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FRI0406 Seven-year follow-up of autologous hematopoietic stem cell transplantation for severe systemic sclerosis
  1. H. Tsukamoto1,
  2. T. Horiuchi1,
  3. T. Miyamoto1,
  4. H. Niiro1,
  5. Y. Arinobu2,
  6. M. Akahoshi1,
  7. M. Ayano1,
  8. A. Tanaka1,
  9. N. Ueda1,
  10. K. Akashi1
  1. 1Department of Medicine and Biosystemic Science, Kyushu University Graduate School of Medical Sciences
  2. 2Center for Cellular and Molecular Medicine, Kyushu University Hospital, Fukuoka, Japan


Background Autologous stem cell transplantation for international scleroderma (ASTIS) trial demonstrated that autologous hematopoietic stem cell transplantation (auto-HSCT) is more effective than conventional intravenous cyclophosphamide in the treatment of severe systemic sclerosis (SSc). However, there is paucity of the study showing the long-term efficacy of auto-HSCT for severe SSc.

Objectives The aim of this study is to investigate seven-year follow-up results of auto-HSCT for severe SSc.

Methods Nineteen patients (4 male and 15 female) with severe SSc were enrolled. Peripheral blood stem cells (PBSCs) were mobilized with cyclophosphamide (CY, 4 g/m2) and G-CSF. After collecting PBSCs more than 2x 106CD34+cells/kg by apheresis, CD34+ cells were immunologically selected in 11 patients. All of the patients were treated with high-dose CY (200 mg/kg) and received CD34-selected (n=11; a group with CD34-selection) or unmanipulated (n=8; a group without CD34-selection) auto-HSCT. Immune reconstitution was evaluated serially by analyzing lymphocyte subpopulations for 36 months after HSCT.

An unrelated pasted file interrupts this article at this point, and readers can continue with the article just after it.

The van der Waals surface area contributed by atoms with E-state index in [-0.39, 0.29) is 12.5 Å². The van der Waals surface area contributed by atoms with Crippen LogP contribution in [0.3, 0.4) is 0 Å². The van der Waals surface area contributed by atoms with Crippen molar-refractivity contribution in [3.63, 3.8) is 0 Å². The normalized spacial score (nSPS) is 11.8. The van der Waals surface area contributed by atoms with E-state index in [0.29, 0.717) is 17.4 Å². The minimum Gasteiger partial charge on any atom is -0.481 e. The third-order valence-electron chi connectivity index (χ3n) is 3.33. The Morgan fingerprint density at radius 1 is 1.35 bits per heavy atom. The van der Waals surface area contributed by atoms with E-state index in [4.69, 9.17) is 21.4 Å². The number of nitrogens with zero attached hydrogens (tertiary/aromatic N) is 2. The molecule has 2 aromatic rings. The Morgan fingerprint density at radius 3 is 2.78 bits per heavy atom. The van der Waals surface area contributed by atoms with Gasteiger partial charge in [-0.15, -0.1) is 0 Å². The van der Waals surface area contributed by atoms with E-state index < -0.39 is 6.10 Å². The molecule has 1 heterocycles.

Results There was no treatment-related mortality. As toxicity, there were a variety of post-transplant infections such as adenoviral hemorrhagic cystitis, herpes zoster and cytomegaloviral antigenemia. Sclerosis of the skin was markedly improved in all of the patients within 6 months and the improvement was sustained for 84 months after auto-HSCT. Vital capacity was significantly increased at 48 and 60 months after HSCT and KL-6, a marker for interstitial pneumonia (IP), was significantly decreased in patients with IP during 12-84 months after HSCT. A titer of anti-Scl-70 was significantly decreased during 1-84 months after HSCT. Five and seven years after auto-HSCT, the overall survival was 89 and 78%, and the progression-free survival was 65 and 57%, respectively. Interestingly, the reduction of the skin scores was significantly greater and viral infections were more frequent in the patients with CD34-selection than those without. Effect of auto-HSCT on interstitial pneumonia, and the recovery of lymphocyte subpopulations after auto-HSCT were not significantly different between two groups.

Conclusions Auto-HSCT was effective in the treatment of SSc and the effect was sustained for 7 years.


  1. Tsukamoto H, Nagafuji K, Horiuchi T, et al. A Phase I-II Trial of Autologous Peripheral Blood Stem Cell Transplantation in the Treatment of Refractory Autoimmune Disease. Ann Rheum Dis. 65: 508-14, 2006.

  2. Tsukamoto H, Nagafuji K, Horiuchi T, et al. Analysis of immune reconstitution after autologous CD34+ stem/progenitor cell transplantation for systemic sclerosis: predominant reconstitution of Th1 CD4+ T cells. Rheumatology 2011; 50: 944-52.

Disclosure of Interest None Declared

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